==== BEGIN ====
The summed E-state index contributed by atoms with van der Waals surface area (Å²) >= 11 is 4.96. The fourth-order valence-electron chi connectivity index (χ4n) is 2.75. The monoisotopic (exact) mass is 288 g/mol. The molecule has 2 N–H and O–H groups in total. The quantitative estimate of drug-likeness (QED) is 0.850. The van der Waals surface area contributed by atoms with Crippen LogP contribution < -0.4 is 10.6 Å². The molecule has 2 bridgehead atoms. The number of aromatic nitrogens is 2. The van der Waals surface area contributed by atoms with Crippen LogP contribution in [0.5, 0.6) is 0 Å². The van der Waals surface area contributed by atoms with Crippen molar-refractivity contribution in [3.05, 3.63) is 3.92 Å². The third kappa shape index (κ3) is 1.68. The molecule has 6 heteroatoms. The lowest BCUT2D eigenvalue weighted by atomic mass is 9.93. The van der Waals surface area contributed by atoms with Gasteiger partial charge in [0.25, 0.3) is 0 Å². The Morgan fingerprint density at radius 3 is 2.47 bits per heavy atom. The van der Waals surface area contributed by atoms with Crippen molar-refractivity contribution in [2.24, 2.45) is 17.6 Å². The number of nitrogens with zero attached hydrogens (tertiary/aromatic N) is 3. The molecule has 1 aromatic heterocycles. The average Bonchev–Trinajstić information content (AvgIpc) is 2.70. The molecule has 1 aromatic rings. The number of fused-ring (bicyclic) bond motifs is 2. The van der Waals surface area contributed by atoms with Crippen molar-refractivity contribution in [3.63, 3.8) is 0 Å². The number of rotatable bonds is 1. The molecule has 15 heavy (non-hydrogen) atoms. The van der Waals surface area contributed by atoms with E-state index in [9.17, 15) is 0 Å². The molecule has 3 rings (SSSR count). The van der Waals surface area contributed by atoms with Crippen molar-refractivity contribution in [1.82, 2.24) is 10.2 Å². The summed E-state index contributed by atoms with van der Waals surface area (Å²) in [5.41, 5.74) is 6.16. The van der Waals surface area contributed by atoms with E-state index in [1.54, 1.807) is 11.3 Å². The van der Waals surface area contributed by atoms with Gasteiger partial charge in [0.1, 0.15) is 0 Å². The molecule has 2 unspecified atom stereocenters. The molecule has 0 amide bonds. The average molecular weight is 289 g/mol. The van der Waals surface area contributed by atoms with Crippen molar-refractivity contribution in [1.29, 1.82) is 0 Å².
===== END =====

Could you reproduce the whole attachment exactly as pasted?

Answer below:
The summed E-state index contributed by atoms with van der Waals surface area (Å²) >= 11 is 4.96. The fourth-order valence-electron chi connectivity index (χ4n) is 2.75. The monoisotopic (exact) mass is 288 g/mol. The molecule has 2 N–H and O–H groups in total. The quantitative estimate of drug-likeness (QED) is 0.850. The van der Waals surface area contributed by atoms with Crippen LogP contribution < -0.4 is 10.6 Å². The molecule has 2 bridgehead atoms. The number of aromatic nitrogens is 2. The van der Waals surface area contributed by atoms with Crippen LogP contribution in [0.5, 0.6) is 0 Å². The van der Waals surface area contributed by atoms with Crippen molar-refractivity contribution in [3.05, 3.63) is 3.92 Å². The third kappa shape index (κ3) is 1.68. The molecule has 6 heteroatoms. The lowest BCUT2D eigenvalue weighted by atomic mass is 9.93. The van der Waals surface area contributed by atoms with Gasteiger partial charge in [0.25, 0.3) is 0 Å². The Morgan fingerprint density at radius 3 is 2.47 bits per heavy atom. The van der Waals surface area contributed by atoms with Crippen molar-refractivity contribution in [2.24, 2.45) is 17.6 Å². The number of nitrogens with zero attached hydrogens (tertiary/aromatic N) is 3. The molecule has 1 aromatic heterocycles. The average Bonchev–Trinajstić information content (AvgIpc) is 2.70. The molecule has 1 aromatic rings. The number of fused-ring (bicyclic) bond motifs is 2. The van der Waals surface area contributed by atoms with Crippen molar-refractivity contribution in [3.63, 3.8) is 0 Å². The number of rotatable bonds is 1. The molecule has 15 heavy (non-hydrogen) atoms. The van der Waals surface area contributed by atoms with E-state index in [9.17, 15) is 0 Å². The molecule has 3 rings (SSSR count). The van der Waals surface area contributed by atoms with Crippen molar-refractivity contribution in [1.82, 2.24) is 10.2 Å². The summed E-state index contributed by atoms with van der Waals surface area (Å²) in [5.41, 5.74) is 6.16. The van der Waals surface area contributed by atoms with E-state index in [1.54, 1.807) is 11.3 Å². The van der Waals surface area contributed by atoms with Gasteiger partial charge in [0.1, 0.15) is 0 Å². The molecule has 2 unspecified atom stereocenters. The molecule has 0 amide bonds. The average molecular weight is 289 g/mol. The van der Waals surface area contributed by atoms with Crippen molar-refractivity contribution in [1.29, 1.82) is 0 Å².